Dollar Energy Fund was headquartered at Synod Hall in the Saint Paul Cathedral in Oakland. The grassroots effort started contacting utility companies and executives agreed to contribute on a dollar-for-dollar basis. For every dollar raised, the utility company would also give one dollar to help a family in need. During its first year, Dollar Energy Fund’s Hardship Program distributed $397,200 to 1,218 households in Pennsylvania.
Betty Ann worked tirelessly for two decades directly addressing the daily struggles faced by thousands of limited-income households in Pennsylvania. From her position as a founder in 1983, to her active service on the Board until her passing in 2002, she focused on developing ways to immediately provide assistance to families facing difficulties in affording safe and adequate utility service.
Our organization has since grown to become the largest hardship fund in Pennsylvania and one of the largest in the country. For 38 years, we’ve served the limited-income community by providing $170 million in utility assistance grants to more than 605,000 limited-income families and individuals.
Dollar Energy Fund began with three utility partners – Duquesne Light Company, Columbia Gas of Pennsylvania, and Peoples Natural Gas – and 24 community-based agencies in Western Pennsylvania. We expanded beyond Pennsylvania in 2008 with the addition of a Hardship Program in West Virginia. Since then, we’ve extended our reach into Ohio, Virginia, Tennessee and Maryland in 2009; Texas and Louisiana in 2011; Arkansas in 2013; California and Kentucky in 2014; Connecticut in 2016; Indiana in 2019; and most recently, Nebraska in 2020.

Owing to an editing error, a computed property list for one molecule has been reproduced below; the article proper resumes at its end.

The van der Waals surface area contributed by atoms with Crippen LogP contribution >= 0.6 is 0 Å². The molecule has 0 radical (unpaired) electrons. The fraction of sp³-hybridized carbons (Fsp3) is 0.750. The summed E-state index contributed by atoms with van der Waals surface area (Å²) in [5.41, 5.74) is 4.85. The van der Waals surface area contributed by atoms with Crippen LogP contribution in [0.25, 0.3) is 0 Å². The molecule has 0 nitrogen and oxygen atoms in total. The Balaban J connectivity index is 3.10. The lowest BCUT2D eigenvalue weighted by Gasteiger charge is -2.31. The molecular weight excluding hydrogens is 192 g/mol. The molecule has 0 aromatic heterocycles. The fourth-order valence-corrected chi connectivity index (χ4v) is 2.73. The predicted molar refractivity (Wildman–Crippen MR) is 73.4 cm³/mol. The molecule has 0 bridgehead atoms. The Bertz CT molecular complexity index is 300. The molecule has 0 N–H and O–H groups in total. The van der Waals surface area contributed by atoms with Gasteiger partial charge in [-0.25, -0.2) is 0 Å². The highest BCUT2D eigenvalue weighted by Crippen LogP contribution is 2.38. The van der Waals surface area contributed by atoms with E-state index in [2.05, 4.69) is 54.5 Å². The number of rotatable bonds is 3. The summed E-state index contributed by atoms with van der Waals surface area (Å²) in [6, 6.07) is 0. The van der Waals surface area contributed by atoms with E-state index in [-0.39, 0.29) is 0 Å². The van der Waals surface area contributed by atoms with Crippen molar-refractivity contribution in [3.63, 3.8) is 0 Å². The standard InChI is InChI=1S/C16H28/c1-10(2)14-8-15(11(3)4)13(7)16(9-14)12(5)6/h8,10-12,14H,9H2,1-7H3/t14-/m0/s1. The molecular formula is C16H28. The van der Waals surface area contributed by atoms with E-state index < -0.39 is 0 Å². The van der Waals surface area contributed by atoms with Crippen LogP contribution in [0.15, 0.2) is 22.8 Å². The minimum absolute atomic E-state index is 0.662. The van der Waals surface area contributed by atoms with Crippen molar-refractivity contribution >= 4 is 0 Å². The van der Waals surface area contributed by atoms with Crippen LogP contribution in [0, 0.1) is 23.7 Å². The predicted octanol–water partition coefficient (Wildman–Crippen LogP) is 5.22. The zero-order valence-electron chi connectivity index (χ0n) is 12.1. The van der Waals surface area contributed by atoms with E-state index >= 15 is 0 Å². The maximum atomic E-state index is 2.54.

Today, our organization administers Hardship Programs for more than 45 utility companies across 14 states. Dollar Energy Fund partners with over 450 community-based organizations throughout our service territory. These organizations handle application intake for our programs while also connecting those in need with other forms of assistance. This approach puts at-risk households in touch with additional services—such as food, childcare and career assistance.
Our Unique Funding Model
As Betty Ann Simon intended, our unique funding model provides a dollar-for-dollar match from our partnering utility companies for almost every donation we receive. The utility companies also make a separate donation to cover our administrative fees, so 100 percent of all individual donations are used to provide utility assistance grants to limited-income households.
Though much has changed since 1983, many aspects of Dollar Energy Fund remain the same. The majority of funding is obtained through private donations and matching utility shareholder credits; each Hardship Program application is reviewed individually; and the focus is still on our clients and the mission of helping neighbors in need.